Ab initio analysis of meta- and para-aminobenzoic acid molecules
1University of Oulu, Faculty of Science, Physics
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Oulu : K. Rantamaula,
Ab initio methods such as the Hartree-Fock method, the Moller and Plesset perturbation method and the Coupled-Cluster method can be used to solve the electronic Schrödinger equation and calculate the total and orbital energies of the system. The total energy can then be used for optimizing the geometry of the system. The binding energies of the molecule can then be approximated from the orbital energies at the optimized geometry with Koopmans’ theorem, which states that the one-electron orbital energy can be taken to be roughly the negative of the ionization energy of the electron from that orbital. The approximations of binding energies can then be displayed as a density of states spectra and compared to experimental binding energy spectra.
By optimizing the geometries of the two rotamers of meta-aminobenzoic acid and the para-aminobenzoic acid molecules with ab initio methods and comparing the results with the experimental binding energy spectra of meta-aminobenzoic acid it is easy to identify most of the peaks from the experimental spectra and analyze the differences between experimental and calculated binding energies.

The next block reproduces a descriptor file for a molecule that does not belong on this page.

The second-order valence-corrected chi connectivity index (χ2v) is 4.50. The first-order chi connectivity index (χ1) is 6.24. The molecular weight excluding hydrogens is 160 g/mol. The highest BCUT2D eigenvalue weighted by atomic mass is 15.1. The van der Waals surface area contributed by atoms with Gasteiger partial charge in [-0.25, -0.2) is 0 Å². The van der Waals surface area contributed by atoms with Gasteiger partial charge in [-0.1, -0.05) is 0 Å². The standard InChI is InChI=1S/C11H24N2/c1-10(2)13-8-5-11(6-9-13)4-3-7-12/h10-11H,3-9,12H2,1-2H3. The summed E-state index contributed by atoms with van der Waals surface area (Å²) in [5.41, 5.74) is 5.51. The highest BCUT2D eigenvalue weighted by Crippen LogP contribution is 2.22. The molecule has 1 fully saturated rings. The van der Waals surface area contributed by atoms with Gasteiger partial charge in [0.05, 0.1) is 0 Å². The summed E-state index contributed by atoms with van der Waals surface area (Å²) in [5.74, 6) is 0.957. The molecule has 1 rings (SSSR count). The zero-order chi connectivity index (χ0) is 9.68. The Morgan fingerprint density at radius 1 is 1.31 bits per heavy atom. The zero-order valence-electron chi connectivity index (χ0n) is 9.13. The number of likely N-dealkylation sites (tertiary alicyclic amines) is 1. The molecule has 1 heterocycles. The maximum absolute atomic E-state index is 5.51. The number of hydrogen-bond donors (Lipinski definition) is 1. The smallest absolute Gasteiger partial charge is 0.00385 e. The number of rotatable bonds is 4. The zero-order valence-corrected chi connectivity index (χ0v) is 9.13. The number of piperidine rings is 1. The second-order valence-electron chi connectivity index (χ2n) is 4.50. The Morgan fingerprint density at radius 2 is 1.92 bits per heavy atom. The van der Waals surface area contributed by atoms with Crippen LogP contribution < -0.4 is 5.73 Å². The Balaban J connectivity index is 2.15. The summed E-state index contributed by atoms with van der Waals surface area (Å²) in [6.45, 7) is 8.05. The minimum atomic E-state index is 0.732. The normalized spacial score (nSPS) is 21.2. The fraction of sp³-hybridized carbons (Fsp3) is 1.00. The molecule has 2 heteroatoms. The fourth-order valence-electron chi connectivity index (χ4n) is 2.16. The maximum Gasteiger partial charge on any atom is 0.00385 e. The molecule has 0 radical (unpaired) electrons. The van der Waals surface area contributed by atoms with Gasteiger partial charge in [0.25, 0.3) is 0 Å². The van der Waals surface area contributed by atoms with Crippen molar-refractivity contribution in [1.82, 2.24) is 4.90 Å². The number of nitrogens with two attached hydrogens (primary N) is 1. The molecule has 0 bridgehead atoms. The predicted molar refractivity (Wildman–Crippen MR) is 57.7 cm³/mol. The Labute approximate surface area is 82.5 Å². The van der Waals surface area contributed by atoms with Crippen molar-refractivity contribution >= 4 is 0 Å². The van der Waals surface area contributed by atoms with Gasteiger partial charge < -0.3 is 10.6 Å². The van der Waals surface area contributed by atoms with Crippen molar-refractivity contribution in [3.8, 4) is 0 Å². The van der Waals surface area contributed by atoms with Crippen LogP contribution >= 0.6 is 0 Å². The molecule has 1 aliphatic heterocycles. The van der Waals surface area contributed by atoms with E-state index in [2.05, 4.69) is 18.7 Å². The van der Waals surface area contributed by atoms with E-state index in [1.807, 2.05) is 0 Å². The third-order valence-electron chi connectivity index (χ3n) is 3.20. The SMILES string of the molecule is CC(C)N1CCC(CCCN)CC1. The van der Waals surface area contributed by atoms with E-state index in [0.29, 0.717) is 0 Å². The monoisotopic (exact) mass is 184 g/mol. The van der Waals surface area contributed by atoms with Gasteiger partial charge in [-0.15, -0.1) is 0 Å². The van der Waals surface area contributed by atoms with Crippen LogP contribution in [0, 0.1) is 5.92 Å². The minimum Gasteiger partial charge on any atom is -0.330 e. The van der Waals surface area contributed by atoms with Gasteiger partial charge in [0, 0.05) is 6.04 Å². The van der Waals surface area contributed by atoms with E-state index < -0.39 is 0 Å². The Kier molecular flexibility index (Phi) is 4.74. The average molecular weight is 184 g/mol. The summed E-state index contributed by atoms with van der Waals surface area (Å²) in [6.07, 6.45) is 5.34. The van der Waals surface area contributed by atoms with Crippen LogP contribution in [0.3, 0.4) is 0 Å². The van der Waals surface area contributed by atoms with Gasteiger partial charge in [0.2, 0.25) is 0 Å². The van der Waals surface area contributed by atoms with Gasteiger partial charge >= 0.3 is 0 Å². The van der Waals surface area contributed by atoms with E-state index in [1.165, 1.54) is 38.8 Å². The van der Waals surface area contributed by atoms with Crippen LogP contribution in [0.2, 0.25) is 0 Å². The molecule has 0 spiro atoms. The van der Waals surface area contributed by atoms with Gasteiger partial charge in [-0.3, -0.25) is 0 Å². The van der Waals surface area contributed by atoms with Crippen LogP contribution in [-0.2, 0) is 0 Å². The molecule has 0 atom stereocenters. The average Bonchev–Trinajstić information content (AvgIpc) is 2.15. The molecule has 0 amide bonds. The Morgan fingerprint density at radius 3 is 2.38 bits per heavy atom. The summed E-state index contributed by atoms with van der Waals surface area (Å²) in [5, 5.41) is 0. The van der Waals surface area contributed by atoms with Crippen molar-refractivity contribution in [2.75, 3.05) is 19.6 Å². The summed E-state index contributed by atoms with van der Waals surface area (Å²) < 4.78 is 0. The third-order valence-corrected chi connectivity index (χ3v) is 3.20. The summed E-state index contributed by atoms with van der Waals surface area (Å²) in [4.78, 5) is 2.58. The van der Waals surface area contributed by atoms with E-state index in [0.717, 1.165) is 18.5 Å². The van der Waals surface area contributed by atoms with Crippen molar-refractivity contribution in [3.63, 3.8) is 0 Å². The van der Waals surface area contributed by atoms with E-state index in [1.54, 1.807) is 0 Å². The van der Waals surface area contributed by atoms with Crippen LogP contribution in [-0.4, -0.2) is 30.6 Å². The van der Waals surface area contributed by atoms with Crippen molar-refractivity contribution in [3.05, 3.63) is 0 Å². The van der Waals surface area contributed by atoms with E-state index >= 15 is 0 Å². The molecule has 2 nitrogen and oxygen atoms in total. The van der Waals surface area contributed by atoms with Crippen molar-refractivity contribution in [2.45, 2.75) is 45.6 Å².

By comparing the approximated binding energies of the two rotamers of meta-aminobenzoic acid molecules to each other and the experimental meta-aminobenzoic acid molecule binding energy spectra it can be seen that it is difficult to differentiate between rotamers based on the experimental spectra, as most of the differences are small and the larger ones are in binding energy regions where they would be difficult to notice.
The differences between experimental and calculated approximations of binding energies for meta-aminobenzoic acid molecules and the calculated approximations of para-aminobenzoic acid’s binding energies can be used to form a decent approximation of what para-aminobenzoic acid’s true binding energy spectra would look like.
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